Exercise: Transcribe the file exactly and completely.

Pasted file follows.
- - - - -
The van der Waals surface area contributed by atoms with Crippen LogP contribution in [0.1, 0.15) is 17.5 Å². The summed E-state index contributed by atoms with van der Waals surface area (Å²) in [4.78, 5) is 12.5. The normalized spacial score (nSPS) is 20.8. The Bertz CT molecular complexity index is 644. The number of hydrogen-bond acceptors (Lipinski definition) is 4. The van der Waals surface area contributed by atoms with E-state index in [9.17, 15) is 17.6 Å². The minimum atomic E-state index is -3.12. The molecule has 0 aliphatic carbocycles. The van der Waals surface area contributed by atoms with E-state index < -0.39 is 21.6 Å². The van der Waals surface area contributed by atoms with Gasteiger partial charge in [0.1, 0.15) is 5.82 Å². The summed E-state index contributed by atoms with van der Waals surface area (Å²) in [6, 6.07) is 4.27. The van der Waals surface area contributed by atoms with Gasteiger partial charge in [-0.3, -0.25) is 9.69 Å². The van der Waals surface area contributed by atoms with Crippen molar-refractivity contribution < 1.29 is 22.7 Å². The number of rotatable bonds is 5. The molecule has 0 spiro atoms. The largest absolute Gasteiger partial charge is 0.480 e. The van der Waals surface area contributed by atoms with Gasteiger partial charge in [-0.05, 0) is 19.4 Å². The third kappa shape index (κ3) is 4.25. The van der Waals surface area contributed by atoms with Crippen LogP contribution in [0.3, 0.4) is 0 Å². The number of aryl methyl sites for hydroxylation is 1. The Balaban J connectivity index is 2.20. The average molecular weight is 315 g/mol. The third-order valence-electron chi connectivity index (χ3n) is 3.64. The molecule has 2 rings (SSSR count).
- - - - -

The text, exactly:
The van der Waals surface area contributed by atoms with Crippen LogP contribution in [0.1, 0.15) is 17.5 Å². The summed E-state index contributed by atoms with van der Waals surface area (Å²) in [4.78, 5) is 12.5. The normalized spacial score (nSPS) is 20.8. The Bertz CT molecular complexity index is 644. The number of hydrogen-bond acceptors (Lipinski definition) is 4. The van der Waals surface area contributed by atoms with E-state index in [9.17, 15) is 17.6 Å². The minimum atomic E-state index is -3.12. The molecule has 0 aliphatic carbocycles. The van der Waals surface area contributed by atoms with E-state index < -0.39 is 21.6 Å². The van der Waals surface area contributed by atoms with Gasteiger partial charge in [0.1, 0.15) is 5.82 Å². The summed E-state index contributed by atoms with van der Waals surface area (Å²) in [6, 6.07) is 4.27. The van der Waals surface area contributed by atoms with Gasteiger partial charge in [-0.3, -0.25) is 9.69 Å². The van der Waals surface area contributed by atoms with Crippen molar-refractivity contribution < 1.29 is 22.7 Å². The number of rotatable bonds is 5. The molecule has 0 spiro atoms. The largest absolute Gasteiger partial charge is 0.480 e. The van der Waals surface area contributed by atoms with Gasteiger partial charge in [-0.05, 0) is 19.4 Å². The third kappa shape index (κ3) is 4.25. The van der Waals surface area contributed by atoms with Crippen LogP contribution in [0.3, 0.4) is 0 Å². The number of aryl methyl sites for hydroxylation is 1. The Balaban J connectivity index is 2.20. The average molecular weight is 315 g/mol. The third-order valence-electron chi connectivity index (χ3n) is 3.64. The molecule has 2 rings (SSSR count).